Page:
The move flabbergasts Will. How could a fascist slave driver, who approves of public caning, choose the people of color? But similarly, how could George Bush Jr., who did not care about Black people, employ so many in his retinue? When liberals treat racial justice as a superficial rather than as a substantive lens, conservatives can easily lift that strategy themselves.
For all of his well-intentioned white boyishness, Will doesn’t truly embrace a systemic understanding of race. He does what liberals often do, which is to apply the same cookie-cutter oppression onto everyone. Will tells Sue: “You were right to shine the spotlight on the fact that those kids are minorities.” In a Reading Rainbow moment at the end, he even proceeds to tell his students: “You’re all minorities—you’re in the Glee Club So it doesn’t matter that Rachel is Jewish or that Finn is ” Straight, white boy Finn interjects, “unable to tell my right from my left” eliciting collective laughter from the group.
Just as Avenue Q taught us that everyone’s a lil’ bit racist, Glee moralizes that everyone’s a lil’ bit oppressed—an astounding bit of alchemy that equalizes being Black with being disabled with being a white quarterback.
Through Sue, this episode of the show exhibited a certain cheeky self-awareness of how the show has been exploiting diversity. But rather than actually renege that notion and complicate its characters of color, Glee furthered the jokes of tokenization. When pairing off students to sing ballads to one another, Will has the students select names from a hat. Tina, the Asian American girl, much to her chagrin, draws “Other Asian.” The character’s name becomes a punch line.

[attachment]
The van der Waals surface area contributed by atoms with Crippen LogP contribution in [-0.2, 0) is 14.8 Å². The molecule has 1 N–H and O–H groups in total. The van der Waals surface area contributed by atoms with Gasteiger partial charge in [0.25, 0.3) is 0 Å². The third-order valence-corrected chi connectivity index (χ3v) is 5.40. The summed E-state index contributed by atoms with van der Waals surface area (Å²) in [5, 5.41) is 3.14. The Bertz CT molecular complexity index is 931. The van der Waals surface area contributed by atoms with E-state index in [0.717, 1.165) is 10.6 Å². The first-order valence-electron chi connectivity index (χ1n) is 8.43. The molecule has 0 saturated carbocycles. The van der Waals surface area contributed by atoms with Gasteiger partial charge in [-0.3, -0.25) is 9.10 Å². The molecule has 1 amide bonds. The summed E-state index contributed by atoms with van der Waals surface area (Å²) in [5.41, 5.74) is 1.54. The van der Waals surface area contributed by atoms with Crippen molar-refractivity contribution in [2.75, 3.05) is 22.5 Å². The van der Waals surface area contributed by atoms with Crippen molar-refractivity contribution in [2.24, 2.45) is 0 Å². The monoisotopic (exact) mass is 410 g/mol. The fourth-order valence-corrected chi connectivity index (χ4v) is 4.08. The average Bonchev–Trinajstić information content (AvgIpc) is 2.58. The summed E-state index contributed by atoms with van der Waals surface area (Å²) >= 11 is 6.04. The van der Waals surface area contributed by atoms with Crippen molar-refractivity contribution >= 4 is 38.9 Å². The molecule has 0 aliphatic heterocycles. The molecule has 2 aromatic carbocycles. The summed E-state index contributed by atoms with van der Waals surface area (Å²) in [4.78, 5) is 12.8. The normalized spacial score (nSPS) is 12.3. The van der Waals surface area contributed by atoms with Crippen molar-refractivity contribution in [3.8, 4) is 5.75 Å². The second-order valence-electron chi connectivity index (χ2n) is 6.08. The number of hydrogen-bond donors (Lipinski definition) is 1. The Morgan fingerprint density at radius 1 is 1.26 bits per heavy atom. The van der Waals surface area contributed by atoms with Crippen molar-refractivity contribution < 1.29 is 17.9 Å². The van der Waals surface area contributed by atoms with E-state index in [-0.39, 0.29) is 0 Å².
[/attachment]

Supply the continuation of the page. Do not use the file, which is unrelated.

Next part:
Ryan Murphy, the creator of Glee first got his start in television as the maker of Popular, an ironically unpopular show on the defunct network the WB. It was a show, in many ways, ahead of its time, dealing with the same issues of high school alienation, with a campier and more irreverent and probing eye. He touched on issues of size and sexual harassment and had multiple transgender characters—all the while making references to Blaxploitation films. Glee is reminiscent of a cleaned up cousin of Popular, dealing with similar themes.
While it may be easy for some people to dismiss this as “just TV,” all television shows, no matter how fluffy or apolitical, represent a worldview—a sense of the way the world works, and sometimes, a belief in the way that it should work. Television is a more powerful medium than others for transmitting ideas about power and politics precisely because it requires the viewer to assume certain things to be true. Glee presents a social hierarchy where white men are relatable heroes, women are hysterical banshees and people of color teach lessons to the main white characters. Like American Idol, Glee also preaches the beautiful lie that with self-belief, passion and a powerful set of windpipes, you can sing your way to the top—even if you are the Other Asian.